You can add a few drops of other oils at this point for fragrance, but make sure you research them to verify they are safe for direct skin contact.
If you don't have oils, I don't think they're strictly necessary. The soap will still work without them.

5. Now leave it in a safe place and don't touch it! Seriously, walk away and forget about it for a few hours. The soap needs some time to be still so it can start to thicken into a liquid soap consistency.

Often I make soap at about 8am and it has thickened enough by lunchtime, so expect 4 hours.

6. After you've gotten in some good doing-anything-but-messing-with-the-soap time, come see if it's thickened!

Do not be worried if it looks solid on top, I promise it's not.

Take your big spoon and stir it around to break up the big clumps. Once that's done you should be left with a bowl of liquid soap!

Troubleshooting: Did your soap sit too long and now it's an unbreakable mass of solid, jelly, soap? Boil some more water and pour a little bit on at a time while stirring. Make sure not to add too much or you'll be stuck waiting for the soap to thicken again.

7. Time to store your soap!

I've found an old liquid laundry soap bottle to be the perfect size for storing my homemade soap.
My trick it to stopper a funnel with my finger, ladle soap into the funnel over the bowl, then move the funnel over the laundry soap bottle and let the soap flow into the bottle.

Boom, soap!

Making each batch of soap comes out to about $2. Thrifty happy dance!

"Let's Have Cake" Party! - Therese's 2nd Birthday

Sunday, September 4, 2016

Yesterday we had Therese party in honor of her 2nd birthday!
Every time I asked Therese what kind of party she wanted to have she would only reply with "cake". So that's what I did!
I essentially made every cake-ish dish that had peaked my interest in the past year, and made it! 

The Food



Cheese/Salami Plate (Blue, Brie, Herbed Brie, Gouda)
Assorted Crackers
Fruit Salad (Watermelon, Blueberries, Raspberries)


Before cooking picture. I added squash to the recipe for more color since I couldn't find purple carrots.

What is a Smorgastarta you ask? Essentially, it's a savory cake.
These were very popular in Sweden in the 70s, and have been making a bit of a come back.
I have to say I was very skeptical that this would turn out any good at all, but it really was quite tasty.

I lightly follow the linked recipe. I wanted to make it gluten and dairy free to accommodate more of our party guests. I used dairy free sour cream and cream cheese for the frosting, and cobbled together bits of gluten free bread to from the layers.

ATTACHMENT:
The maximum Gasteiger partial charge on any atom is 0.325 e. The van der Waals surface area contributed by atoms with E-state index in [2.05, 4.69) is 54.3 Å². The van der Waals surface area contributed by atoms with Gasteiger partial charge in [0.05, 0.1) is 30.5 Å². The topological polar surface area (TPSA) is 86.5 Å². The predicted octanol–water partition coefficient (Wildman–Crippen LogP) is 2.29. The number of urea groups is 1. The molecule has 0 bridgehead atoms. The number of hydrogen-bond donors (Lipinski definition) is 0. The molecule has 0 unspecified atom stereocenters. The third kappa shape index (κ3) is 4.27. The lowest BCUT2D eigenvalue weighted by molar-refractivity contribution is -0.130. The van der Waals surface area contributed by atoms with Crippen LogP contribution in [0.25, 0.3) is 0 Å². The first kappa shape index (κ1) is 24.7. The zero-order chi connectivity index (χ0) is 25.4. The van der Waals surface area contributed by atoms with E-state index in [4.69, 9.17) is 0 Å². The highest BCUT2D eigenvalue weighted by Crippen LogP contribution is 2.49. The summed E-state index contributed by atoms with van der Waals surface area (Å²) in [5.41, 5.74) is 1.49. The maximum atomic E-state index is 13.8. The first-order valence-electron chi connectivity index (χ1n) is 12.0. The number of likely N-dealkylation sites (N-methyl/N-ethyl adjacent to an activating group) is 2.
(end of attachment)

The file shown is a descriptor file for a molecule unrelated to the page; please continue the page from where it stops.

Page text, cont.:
Because gluten free bread is very crumbly, I need something on the bottom layer to act as a glue. I made up a Dill Lemon spread and added that on top of the bottom bread layer with the cucumbers. Excellent choice!

My smoked salmon for the second layer fell apart when I took it out of it's package, so I created a smoked salmon spread by combining it with the mustard sauce and a little mayo to get the right consistency.

It's topped with pre-cooked shrimp, parsley, and smoked salmon.


Birthday Cupcakes

I've wanted to make a Watermelon Cake for a while. I chopped a watermelon in half, cut off the rind, patted dry and decorated with a rice whip (to make it dairy free), sliced almonds, raspberries, and blueberries. Big hit with the kiddos!

I'm a big believer in letting kids have real sugar and cake on birthdays. It's my hill to die on.
I made cupcakes this year to speed things up.

This is my DIY cupcake stand. I take 2 dinner plates, put a cereal bowl upside down on top of one, and place the 2nd plate on top of the bowl. Voila, cupcake stand!

Decorations/Kid Space

We reused a bunch of the decorations from the Georgia Peach Engagement Party
Like I didn't even take down the paper poofs. 
Different, Dollar Tree, banner, and Matt hung some streamers along the hallway. 
Keeping it simple.

Since we often have a number of crawling babies at our parties, I've been bringing out the area rug just outside the patio door and placing the block box on it. Our patio is covered with a roofing material that is very rough on crawling baby hands and knees. The rug gives them some outdoor space that stands a chance of not ripping up baby pants.

Party Time!

Little Therese had so much fun! Most of the kids are very used to playing together at church and park dates, and they all went right into their favorite games.

Devouring some Watermelon Cake.

Auntie sent a princess dress. So much glitter! I suppose she should probably watch the Disney Cinderella now since the book version dresses look REALLY different.

Grandma sent a baby doll and doll Ergo. Huge hit! Therese did get first crack but was happy to share with brother/friends.


Dress: JC Penny (I think)
Wrap: Discount Dance (because it's my dance warm up...)
*Not Shown* Shoes and Chapel Cap: Payless sandals, Veils By Lily.
I got this dress for my friend's wedding this summer, and now I'm on a mission to find ways to wear it. Can't have things languishing in the closet!
Related Posts Plugin for WordPress, Blogger...